1. Hue – cruise down the Perfume River to Thien Mu Pagoda.
The emperors really made their mark in Hue, with temples and palaces dotting the Perfume River – so called because of the flowers thrown in it by said emperors’ subjects as they floated past in their royal barges.
We float past in a rather ornate dragon-headed tourist barge; passing tiny working barges so full of sand it’s hard to fathom how they can possibly stay afloat.
On our way to Thien Mu Pagoda (the pagoda of the heavenly lady) we also pass young lovers smooching on the riverbanks and a few water buffalo having a swim.
2. Hue – cycle to the Citadel.
Hue was Vietnam’s capital city throughout the 19th and early 20th centuries, and the Citadel, its epi-centre.
Here, the Americans made their mark – most of the buildings in this vast complex, modeled on the Forbidden City in China, were obliterated during the Tet Offensive in 1967.
The best way to explore Hue is by peddle-power – either on a pushbike, or one of the many cyclos lined up outside the citadel.
3. Hue – Lunch at Lac Thien’s.
Lac Thien’s is a rather special little café, run by deaf mutes, where, for a miniscule investment you are served a fantastic selection of fresh seafood, fragrant greens and rice paper to roll them in.
If you’re really lucky the owner will fashion you a bottle opener and treat you to a little flamboyant display of how to use it.
4. Stop for some Banh Nam on the road to Hoi An.
The drive to Hoi An takes you south along a scenic coastal route, past fishing villages, rice fields and oyster farms, driving around the rice grains being raked on the highway to dry and the odd goat.
Be sure to enjoy the views north and south at Hai Van Pass, and be sure to avoid the many hawkers trying to sell you maps.
Before you head up the hill to the Hai Van Pass, stop to pick up some Banh nam – ground pork and shrimp pushed into a sticky rice paste, wrapped in banana leaf and steamed.
5. Visit the Marble Mountains in Da Nang.
The mountains are home to several Buddhist grottos, one of which hid a Viet Cong hospital during the war – literally within earshot of the nearby American air field at China Beach.
6. Go window-shopping and café-hopping in beautiful Hoi An.
The pretty streets, cafes and gift shops of Hoi An’s old town are enough reason in themselves to visit. It could take weeks to sample all the cafes and restaurants – all of which look wonderful (and many of which hold cooking classes).
We recommend Café Bazar, which made it on to News Week’s 101 World’s Best Places to Eat, and Streets, a café run by Streets International, who operate sustainable programs for street kids and disadvantaged youth in SE Asia.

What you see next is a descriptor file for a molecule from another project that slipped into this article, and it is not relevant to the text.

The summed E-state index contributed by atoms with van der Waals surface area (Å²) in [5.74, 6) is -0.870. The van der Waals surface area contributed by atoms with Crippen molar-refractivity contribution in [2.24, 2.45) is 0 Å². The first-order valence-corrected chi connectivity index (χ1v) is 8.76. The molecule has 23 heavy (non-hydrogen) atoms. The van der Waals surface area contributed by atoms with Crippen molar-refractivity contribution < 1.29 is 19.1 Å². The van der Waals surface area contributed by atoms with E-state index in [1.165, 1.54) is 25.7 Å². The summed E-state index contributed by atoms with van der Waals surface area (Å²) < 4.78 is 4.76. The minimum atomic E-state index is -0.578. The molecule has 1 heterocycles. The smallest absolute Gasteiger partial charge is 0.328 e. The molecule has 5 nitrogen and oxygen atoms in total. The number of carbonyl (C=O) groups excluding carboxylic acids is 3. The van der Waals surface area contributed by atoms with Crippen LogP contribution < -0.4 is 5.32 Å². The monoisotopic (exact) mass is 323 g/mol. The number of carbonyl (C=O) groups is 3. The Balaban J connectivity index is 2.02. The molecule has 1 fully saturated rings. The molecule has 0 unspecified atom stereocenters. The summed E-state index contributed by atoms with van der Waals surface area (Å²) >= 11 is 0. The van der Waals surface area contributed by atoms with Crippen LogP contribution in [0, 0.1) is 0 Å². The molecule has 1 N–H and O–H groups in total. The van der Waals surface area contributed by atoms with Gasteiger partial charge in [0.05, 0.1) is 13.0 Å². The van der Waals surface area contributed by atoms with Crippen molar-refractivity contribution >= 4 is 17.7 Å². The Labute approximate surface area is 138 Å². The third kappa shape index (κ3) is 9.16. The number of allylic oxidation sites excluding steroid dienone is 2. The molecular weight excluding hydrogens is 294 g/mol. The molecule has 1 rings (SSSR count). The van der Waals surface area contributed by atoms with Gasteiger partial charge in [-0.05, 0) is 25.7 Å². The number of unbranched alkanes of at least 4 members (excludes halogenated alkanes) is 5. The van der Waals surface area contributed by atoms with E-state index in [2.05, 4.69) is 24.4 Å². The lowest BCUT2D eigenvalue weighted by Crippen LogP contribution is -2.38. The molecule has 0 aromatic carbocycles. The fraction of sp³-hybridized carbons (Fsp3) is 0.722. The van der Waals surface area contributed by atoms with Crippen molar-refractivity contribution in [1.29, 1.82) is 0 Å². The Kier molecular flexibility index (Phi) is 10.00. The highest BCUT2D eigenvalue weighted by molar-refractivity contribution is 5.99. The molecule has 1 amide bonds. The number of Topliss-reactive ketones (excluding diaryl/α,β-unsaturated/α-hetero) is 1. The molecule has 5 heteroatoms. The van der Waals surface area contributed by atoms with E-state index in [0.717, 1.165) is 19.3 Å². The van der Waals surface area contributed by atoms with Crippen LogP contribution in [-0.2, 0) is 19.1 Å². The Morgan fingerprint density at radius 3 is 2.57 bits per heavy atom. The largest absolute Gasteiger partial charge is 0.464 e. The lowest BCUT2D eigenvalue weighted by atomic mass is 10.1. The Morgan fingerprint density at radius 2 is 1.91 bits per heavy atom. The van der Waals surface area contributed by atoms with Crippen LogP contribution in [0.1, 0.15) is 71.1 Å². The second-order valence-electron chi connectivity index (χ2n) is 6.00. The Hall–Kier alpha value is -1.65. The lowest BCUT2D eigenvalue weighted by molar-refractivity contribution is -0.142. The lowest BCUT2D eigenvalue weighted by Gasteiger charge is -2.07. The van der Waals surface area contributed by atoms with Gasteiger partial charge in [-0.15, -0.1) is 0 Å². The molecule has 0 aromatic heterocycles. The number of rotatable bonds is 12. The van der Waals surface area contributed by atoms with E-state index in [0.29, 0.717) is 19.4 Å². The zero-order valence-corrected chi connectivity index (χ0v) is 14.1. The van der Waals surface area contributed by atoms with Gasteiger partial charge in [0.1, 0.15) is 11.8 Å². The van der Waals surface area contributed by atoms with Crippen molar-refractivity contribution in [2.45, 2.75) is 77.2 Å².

7. Go snorkeling or diving on Cham Island.
Blue Coral Diving will pick you up from your hotel and deliver you to a dive boat that would look more at home in Pirates of the Caribbean, for a morning of snorkeling and diving followed by lunch on the beach.
The water is about 30 degrees – really not much need for a wetsuit except to cushion my back from the dive gear – and the visibility is pretty darn good, with lots of little fishies, the odd barracuda and big coral bommies.
8. Learn how to fish with Hoi An Eco Tours.
This is a cracker – possibly the highlight of our entire trip. Our Hoi An Eco Tours guides intend to teach us how to fish (good luck).
We start our trip in a little round basket boat, and after transferring into a sort of punt, we’re shown how to throw (or cast) a weighted net so that it creates a perfect circle mid-air. Our coach (who is ancient) does it perfectly first time and brings in a little haul of sardines. We don’t.
Our guide tells us war stories as he makes wonderful little creations for us out of bamboo leaves – crickets, crowns, earrings and bangles before we’re served an awesome lunch at the Restaurant at the End of the World (the boat).
We travelled with Indochina Odyssey Tours who tailor-made our trip according to our interests and the age of the kids travelling with us. It proved to be a really enjoyable itinerary – we packed in loads of activities without feeling too busy or stretched beyond our energy levels.